Format

Send to

Choose Destination
Int Forum Allergy Rhinol. 2017 Jul;7(7):645-651. doi: 10.1002/alr.21929. Epub 2017 May 25.

Household pet exposure, allergic sensitization, and rhinitis in the U.S. population.

Author information

1
Coastal Ear Nose and Throat, Neptune, NJ.
2
Department of Preventive Medicine and Public Health, School of Medicine, Universidad Autónoma de Madrid, Spain.
3
Instituto de Investigacíon Hospital Universitario La Paz (IdiPaz) and Centro de Investigacíon Biomédica en Red (CIBER) of Epidemiology and Public Health (CIBERESP), Madrid, Spain.
4
Oakland University, Rochester, MI.
5
Department of Environmental Health Sciences, Mailman School of Public Health, Columbia University, New York, NY.
6
Department of Otolaryngology-Head and Neck Surgery, Johns Hopkins University School of Medicine, Baltimore, MD.

Abstract

BACKGROUND:

The effect of animal dander exposure on allergic sensitization may be age-dependent. A comparison between the association of the levels of exposure to pet allergen with rhinitis symptoms and allergic sensitization in children and adults is yet to be performed in the U.S.

POPULATION:

METHODS:

Cross-sectional study of 3034 adults (age, 20 to 85 years) and 2104 children (age, 6 to 19 years) in the National Health and Nutrition Examination Survey, 2005-2006. Samples of household dust were collected to measure the amounts of indoor allergens in the participants' homes. Self-reported rhinitis was based on symptoms during the past 12 months, and allergen sensitization was defined as a positive response to any of the 19 specific immunoglobulin E (IgE) antigens tested.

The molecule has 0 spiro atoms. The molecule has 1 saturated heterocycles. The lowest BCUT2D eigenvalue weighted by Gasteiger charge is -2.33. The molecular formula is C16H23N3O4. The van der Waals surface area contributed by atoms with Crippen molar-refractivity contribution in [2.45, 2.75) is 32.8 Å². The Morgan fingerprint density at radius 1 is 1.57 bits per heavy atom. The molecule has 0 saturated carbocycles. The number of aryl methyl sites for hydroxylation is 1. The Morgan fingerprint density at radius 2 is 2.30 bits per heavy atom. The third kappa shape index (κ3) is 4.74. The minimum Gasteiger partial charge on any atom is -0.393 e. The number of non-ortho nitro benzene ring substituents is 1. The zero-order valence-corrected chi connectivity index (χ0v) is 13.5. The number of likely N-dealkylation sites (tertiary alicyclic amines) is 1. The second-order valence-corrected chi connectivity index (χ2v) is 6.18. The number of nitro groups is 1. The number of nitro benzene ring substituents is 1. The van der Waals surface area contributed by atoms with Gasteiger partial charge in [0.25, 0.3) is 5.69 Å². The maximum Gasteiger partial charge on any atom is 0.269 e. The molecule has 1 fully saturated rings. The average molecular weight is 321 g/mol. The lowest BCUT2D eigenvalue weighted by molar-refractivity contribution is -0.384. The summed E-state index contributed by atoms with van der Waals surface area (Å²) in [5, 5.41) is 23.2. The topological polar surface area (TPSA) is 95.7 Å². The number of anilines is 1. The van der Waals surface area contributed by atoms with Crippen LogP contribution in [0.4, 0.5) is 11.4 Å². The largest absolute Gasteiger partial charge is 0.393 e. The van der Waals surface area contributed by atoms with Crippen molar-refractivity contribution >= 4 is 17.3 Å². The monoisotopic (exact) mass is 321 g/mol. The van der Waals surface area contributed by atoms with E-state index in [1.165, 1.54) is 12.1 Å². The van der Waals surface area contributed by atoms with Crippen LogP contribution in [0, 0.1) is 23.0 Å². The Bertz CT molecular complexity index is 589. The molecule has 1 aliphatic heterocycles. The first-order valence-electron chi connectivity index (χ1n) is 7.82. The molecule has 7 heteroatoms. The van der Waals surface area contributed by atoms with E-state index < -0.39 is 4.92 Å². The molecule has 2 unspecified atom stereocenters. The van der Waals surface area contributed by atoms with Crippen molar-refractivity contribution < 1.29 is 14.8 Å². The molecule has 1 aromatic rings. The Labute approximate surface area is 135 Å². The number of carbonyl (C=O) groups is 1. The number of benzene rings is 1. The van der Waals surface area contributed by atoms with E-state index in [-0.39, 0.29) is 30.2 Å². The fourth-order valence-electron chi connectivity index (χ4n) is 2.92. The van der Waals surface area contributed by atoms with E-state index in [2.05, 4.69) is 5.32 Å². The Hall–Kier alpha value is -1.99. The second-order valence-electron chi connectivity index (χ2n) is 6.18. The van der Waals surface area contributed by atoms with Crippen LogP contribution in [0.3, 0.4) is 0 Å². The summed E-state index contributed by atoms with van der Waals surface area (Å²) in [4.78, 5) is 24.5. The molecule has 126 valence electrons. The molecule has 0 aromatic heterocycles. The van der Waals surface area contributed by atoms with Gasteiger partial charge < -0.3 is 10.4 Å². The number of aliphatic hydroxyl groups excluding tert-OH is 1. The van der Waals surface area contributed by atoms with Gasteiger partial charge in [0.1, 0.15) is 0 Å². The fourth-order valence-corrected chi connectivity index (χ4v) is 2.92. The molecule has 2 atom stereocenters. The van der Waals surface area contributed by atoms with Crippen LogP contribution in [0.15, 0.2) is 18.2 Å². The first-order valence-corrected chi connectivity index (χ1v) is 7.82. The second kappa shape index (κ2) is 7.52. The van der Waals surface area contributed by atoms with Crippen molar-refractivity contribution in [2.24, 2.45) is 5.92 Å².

RESULTS:

Higher levels of exposure to dog dander were associated with a higher prevalence of any allergic sensitization in adults (prevalence ratio [PR] 1.19; 95% confidence interval [CI], 1.01 to 1.39), but a lower prevalence in children (PR 0.84; 95% CI, 0.73 to 0.096), p-interaction by age group 0.02. Cat exposure was associated with an increased prevalence of rhinitis symptoms in adults (PR for the 3rd vs lowest tertile of cat dander concentrations: 1.14; 95% CI, 1.05 to 1.23) but not in children (PR for the 3rd vs lowest tertile of cat dander IgE concentrations: 0.86; 95% CI, 0.70 to 1.07), p-interaction 0.01.

CONCLUSION:

Allergic sensitization and symptomatic response to pet dander exposure may vary based on age. Further studies are necessary to assess the mechanisms for these apparent differences.

KEYWORDS:

allergic sensitization; allergy; household dust; pets; rhinitis

PMID:
28544629
DOI:
10.1002/alr.21929
[Indexed for MEDLINE]

Supplemental Content

Full text links

Icon for Wiley
Loading ...
Support Center